An outgoing Iranian navy commander has said that the country plans to send fleets to open seas between Europe and the Americas at some point in the future.
“Sailing in open waters between Europe and Americas should be the Navy’s goal, which will be realized in the near future,” Rear Admiral Habibollah Sayyari said at a ceremony in Tehran to introduce the new commander of the navy on November 8, according to reports by Tasnim news agency.
On November 6, Iran’s Supreme Leader Ayatollah Ali Khamenei appointed Admiral General Hossein Khanzadi as the country’s new navy commander. Rear Admiral Habibollah Sayyari, who served in the post for 10 years, now will serve as deputy coordinator of the Army.
In recent years, Iran’s naval forces have increased their presence in international waters to protect naval routes and provide security for merchant vessels and tankers. Iran has repeatedly warned that any act of transgression into the country's territorial waters would be met with an immediate and befitting response.
The Iranian navy has been conducting anti-piracy patrols in the Gulf of Aden since November 2008, when Somali raiders hijacked the Iranian-chartered cargo ship MV Delight off the coast of Yemen. That gulf, which links the Indian Ocean with the Suez Canal and the Mediterranean Sea, is an important energy corridor, as Persian Gulf oil is shipped to the west via the route.
According to outgoing Navy chief Sayyari, so far Iran has sent 47 flotillas of warships into international waters. Over the past nine years they have managed to escort more than 4,000 cargo ships and oil tankers in the Gulf of Aden, located between Yemen and Somalia; Bab al-Mandab, near Djibouti; and the Red Sea.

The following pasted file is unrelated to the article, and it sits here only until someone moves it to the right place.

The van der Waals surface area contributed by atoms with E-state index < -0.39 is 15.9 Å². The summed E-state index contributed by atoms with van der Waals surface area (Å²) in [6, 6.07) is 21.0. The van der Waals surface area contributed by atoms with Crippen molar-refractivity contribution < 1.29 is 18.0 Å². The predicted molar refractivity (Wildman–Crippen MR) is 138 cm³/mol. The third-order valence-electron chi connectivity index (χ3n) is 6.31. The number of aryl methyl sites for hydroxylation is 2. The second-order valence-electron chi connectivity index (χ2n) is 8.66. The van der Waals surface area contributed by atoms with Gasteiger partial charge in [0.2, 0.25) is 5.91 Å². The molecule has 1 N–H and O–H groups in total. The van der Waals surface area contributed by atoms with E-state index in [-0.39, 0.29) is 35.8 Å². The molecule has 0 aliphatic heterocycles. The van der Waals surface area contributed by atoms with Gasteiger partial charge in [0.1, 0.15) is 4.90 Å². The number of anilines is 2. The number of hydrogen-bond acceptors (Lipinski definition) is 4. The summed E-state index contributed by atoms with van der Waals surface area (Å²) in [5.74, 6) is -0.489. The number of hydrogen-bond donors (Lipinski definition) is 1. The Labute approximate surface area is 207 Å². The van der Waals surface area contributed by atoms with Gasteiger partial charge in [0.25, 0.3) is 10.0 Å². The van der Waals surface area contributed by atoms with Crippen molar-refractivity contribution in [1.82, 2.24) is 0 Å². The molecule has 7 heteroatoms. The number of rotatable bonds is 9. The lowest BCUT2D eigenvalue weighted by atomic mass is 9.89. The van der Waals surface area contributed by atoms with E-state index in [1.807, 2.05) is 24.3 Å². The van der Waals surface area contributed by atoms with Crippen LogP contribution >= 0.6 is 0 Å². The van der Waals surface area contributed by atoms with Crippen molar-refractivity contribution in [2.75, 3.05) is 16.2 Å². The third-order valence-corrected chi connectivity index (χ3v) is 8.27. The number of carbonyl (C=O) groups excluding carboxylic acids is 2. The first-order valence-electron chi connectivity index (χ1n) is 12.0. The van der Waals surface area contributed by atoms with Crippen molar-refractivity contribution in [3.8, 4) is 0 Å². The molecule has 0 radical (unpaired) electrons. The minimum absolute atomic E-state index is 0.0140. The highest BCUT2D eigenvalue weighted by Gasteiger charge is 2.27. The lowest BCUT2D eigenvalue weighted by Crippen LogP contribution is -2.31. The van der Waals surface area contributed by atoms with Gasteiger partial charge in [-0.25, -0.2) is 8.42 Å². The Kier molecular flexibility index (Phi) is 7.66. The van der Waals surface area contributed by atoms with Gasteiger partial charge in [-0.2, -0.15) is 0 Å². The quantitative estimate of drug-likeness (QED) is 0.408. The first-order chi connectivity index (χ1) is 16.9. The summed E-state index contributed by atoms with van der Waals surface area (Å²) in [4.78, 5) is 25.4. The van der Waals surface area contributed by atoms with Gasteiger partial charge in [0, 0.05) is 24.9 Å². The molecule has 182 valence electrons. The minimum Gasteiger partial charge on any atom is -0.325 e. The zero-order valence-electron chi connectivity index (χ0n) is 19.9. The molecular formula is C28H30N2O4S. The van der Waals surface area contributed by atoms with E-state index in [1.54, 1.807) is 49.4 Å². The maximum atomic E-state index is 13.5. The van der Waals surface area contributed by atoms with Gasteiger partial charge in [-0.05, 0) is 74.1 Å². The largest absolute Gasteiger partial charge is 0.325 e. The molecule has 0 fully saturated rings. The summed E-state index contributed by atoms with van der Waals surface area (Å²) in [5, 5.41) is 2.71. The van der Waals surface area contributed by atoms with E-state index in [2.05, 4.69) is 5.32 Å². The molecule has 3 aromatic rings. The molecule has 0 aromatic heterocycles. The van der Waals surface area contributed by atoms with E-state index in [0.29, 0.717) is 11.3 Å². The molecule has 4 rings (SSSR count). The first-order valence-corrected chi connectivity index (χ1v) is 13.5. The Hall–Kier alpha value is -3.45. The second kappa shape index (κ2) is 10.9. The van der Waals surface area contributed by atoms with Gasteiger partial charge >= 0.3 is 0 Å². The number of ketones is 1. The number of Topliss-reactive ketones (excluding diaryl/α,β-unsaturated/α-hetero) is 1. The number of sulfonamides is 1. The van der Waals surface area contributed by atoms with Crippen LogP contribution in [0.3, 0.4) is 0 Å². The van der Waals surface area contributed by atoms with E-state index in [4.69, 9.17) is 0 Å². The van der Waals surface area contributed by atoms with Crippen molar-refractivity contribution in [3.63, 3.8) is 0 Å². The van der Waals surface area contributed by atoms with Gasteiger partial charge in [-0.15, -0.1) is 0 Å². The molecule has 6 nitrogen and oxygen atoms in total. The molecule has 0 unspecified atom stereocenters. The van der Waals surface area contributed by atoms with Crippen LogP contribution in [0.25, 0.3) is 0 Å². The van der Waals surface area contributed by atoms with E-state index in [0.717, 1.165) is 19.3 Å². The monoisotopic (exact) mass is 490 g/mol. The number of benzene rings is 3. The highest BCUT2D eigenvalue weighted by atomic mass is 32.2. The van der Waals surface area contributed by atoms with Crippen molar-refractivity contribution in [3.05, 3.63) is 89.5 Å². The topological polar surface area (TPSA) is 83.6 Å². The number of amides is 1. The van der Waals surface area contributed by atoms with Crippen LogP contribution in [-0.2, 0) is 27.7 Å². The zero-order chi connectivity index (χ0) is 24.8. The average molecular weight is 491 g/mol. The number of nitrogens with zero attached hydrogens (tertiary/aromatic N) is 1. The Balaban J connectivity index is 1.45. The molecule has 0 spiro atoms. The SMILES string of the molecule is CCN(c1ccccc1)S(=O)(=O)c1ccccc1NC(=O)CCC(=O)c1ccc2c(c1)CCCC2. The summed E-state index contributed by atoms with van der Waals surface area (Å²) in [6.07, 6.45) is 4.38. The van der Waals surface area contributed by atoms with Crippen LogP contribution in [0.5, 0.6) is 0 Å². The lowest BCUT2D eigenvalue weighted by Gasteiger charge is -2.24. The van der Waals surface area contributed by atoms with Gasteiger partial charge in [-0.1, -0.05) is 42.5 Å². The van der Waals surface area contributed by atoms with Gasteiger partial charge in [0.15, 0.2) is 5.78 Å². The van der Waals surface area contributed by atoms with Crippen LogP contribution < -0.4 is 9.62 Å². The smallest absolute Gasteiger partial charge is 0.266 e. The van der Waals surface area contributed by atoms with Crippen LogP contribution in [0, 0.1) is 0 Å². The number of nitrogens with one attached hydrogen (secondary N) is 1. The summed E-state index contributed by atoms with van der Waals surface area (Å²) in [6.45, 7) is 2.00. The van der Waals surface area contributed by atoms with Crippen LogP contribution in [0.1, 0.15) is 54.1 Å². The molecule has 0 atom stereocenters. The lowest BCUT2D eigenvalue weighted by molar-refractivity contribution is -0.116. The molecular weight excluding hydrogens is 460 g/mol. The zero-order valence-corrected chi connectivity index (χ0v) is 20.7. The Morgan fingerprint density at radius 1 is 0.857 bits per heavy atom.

"The 47th fleet could establish security for 1,851 Iranian and foreign cargo ships and oil tankers in the Gulf of Aden, Bab al-Mandab and the Red Sea,” Sayyari said, according to Fars news agency.
In November 2016, the Iranian chief of staff of the armed forces, Major General Mohammad Hossein Bagheri called for setting up naval bases across on the coasts of Yemen and Syria in the future.
“Is having naval bases in faraway places any less [significant] than nuclear technology? I say it’s ten times more [important],” Bagheri said, adding that such a move would provide Iran with an effective deterrent against its enemies.
In August, Sayyari first revealed his idea to dispatch Iranian naval fleets to the west of the Atlantic Ocean. A month later, a flotilla of Iranian warships left the country’s southern port city of Bandar Abbas for the high seas to guard commercial ships and oil tankers in the face of piracy threats.
Iran has been actively working to build its naval capacity. In September, Sayyari announced that researchers are working on producing nuclear-powered engines for submarines, warships and destroyers, to make them navigable for long periods of time without the need for refueling.
“We will certainly carry the job within the framework of the nuclear deal and the safeguards agreements and will not do anything beyond that,” Salehi said.
In December 2016, Iranian President Hassan Rouhani ordered the Atomic Energy Organization of Iran (AEOI) to start developing systems for nuclear-powered marine vessels.